The Fool of the World appeared in Here he became imbued with the power and richness of native folk-lore; he drank in the racy quality through the quaint fairy stories and old wives' tales of the Irish peasantry. Later he published a collection of these same stories.
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It was in the activities of a "Young Ireland" society that Yeats became identified with the new spirit; he dreamed of a national poetry that would be written in English and yet would be definitely Irish. In a few years he became one of the leaders in the Celtic revival. He worked incessantly for the cause, both as propagandist and playwright; and, though his mysticism at times seemed the product of a cult rather than a Celt, his symbolic dramas were acknowledged to be full of a haunting, other-world spirituality. The Hour Glass , his second volume of "Plays for an Irish Theatre," includes his best one-act dramas with the exception of his unforgettable The Land of Heart's Desire The Wind Among the Reeds contains several of his most beautiful and characteristic poems.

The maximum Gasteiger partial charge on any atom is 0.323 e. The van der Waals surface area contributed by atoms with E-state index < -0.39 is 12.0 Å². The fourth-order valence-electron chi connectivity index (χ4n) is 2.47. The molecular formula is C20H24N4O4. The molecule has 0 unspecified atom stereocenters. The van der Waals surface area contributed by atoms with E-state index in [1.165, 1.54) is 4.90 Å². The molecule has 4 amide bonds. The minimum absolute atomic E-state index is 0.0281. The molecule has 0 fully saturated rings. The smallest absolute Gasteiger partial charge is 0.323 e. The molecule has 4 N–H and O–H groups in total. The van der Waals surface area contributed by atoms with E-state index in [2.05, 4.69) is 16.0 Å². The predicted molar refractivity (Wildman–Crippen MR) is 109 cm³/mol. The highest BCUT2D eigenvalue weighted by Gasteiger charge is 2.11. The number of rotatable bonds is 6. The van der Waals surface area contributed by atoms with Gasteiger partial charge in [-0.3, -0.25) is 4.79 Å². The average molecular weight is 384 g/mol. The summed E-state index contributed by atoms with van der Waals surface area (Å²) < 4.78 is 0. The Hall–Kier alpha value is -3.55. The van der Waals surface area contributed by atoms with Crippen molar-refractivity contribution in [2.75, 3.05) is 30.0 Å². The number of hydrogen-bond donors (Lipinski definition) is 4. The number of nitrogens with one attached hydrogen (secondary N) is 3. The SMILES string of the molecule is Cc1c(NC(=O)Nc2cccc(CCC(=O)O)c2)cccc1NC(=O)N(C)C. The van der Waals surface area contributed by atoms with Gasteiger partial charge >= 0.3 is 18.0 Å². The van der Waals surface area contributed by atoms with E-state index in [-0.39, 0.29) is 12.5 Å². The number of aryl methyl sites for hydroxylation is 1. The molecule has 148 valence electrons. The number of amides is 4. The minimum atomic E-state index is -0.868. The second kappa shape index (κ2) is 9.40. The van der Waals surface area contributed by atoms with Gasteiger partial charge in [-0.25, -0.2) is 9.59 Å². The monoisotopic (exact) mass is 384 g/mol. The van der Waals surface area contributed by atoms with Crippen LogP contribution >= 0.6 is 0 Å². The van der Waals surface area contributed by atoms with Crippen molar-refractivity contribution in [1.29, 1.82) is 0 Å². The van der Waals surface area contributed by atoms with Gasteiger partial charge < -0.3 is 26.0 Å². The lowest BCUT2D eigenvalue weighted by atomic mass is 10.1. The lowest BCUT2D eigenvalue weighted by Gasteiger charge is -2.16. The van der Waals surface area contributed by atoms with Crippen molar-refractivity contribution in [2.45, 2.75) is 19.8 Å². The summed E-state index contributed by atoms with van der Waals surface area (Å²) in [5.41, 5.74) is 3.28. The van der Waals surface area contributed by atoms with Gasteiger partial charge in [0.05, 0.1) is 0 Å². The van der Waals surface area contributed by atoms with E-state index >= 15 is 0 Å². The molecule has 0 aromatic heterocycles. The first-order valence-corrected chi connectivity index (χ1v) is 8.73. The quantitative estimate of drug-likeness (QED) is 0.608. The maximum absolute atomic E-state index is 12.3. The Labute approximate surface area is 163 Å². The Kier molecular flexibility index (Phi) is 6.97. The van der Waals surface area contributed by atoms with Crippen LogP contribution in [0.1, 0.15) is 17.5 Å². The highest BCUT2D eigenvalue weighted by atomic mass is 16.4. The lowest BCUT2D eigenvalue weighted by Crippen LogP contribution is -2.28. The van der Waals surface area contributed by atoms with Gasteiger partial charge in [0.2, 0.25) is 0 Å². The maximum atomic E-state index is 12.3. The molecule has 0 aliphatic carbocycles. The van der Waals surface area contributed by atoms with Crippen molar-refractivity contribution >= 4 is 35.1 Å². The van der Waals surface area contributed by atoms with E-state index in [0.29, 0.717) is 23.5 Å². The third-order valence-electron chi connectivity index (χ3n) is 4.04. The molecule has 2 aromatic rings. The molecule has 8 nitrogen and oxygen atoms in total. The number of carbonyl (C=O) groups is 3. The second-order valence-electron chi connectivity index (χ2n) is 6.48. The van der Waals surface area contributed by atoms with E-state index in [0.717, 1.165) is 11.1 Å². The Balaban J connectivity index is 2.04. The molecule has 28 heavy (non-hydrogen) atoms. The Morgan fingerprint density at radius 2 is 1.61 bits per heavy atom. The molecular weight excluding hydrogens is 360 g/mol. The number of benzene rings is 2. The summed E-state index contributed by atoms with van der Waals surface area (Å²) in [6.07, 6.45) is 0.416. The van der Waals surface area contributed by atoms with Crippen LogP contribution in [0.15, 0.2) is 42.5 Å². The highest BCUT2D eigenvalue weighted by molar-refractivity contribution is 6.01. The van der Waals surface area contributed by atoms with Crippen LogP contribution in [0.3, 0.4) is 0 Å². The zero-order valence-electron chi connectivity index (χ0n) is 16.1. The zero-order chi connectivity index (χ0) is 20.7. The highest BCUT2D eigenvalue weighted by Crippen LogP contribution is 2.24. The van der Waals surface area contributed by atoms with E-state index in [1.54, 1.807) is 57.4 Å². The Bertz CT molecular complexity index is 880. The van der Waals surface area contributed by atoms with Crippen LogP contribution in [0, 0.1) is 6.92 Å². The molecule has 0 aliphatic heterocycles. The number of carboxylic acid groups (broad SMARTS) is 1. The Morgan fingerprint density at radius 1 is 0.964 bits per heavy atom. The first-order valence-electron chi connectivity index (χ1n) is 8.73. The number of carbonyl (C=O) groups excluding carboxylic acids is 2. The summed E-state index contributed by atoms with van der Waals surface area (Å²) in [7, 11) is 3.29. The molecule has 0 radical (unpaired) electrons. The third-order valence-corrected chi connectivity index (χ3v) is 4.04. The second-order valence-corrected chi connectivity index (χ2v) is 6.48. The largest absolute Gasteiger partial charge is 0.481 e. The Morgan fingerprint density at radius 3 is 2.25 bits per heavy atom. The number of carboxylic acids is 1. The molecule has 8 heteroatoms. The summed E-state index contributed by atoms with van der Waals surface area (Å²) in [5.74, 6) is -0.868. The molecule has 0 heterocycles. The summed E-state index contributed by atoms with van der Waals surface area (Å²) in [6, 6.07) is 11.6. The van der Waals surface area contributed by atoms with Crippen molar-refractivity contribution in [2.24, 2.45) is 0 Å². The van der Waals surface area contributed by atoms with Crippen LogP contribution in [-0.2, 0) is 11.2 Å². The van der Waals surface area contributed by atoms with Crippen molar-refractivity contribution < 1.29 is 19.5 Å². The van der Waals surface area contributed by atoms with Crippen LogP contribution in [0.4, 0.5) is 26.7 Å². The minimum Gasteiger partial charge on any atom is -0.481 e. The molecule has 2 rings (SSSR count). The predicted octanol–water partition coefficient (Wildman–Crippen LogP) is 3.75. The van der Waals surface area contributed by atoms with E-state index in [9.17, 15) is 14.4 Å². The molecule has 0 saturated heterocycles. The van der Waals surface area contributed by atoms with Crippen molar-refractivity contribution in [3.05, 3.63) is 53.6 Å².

Others who followed Yeats have intensified the Irish drama; they have established a closer contact between the peasant and poet. No one, however, has had so great a part in the shaping of modern drama in Ireland as Yeats. His Deirdre , a beautiful retelling of the great Gaelic legend, is far more dramatic than the earlier plays; it is particularly interesting to read with Synge's more idiomatic play on the same theme, Deirdre of the Sorrows. The poems of Yeats which are quoted here reveal him in his most lyric and musical vein. He returned, however, to India and took a position on the staff of "The Lahore Civil and Military Gazette," writing for the Indian press until about , when he went to England, where he has lived ever since, with the exception of a short sojourn in America.
Even while he was still in India he achieved a popular as well as a literary success with his dramatic and skilful tales, sketches and ballads of Anglo-Indian life. Soldiers Three was the first of six collections of short stories brought out in "Wheeler's Railway Library. These tales, however, display only one side of Kipling's extraordinary talents.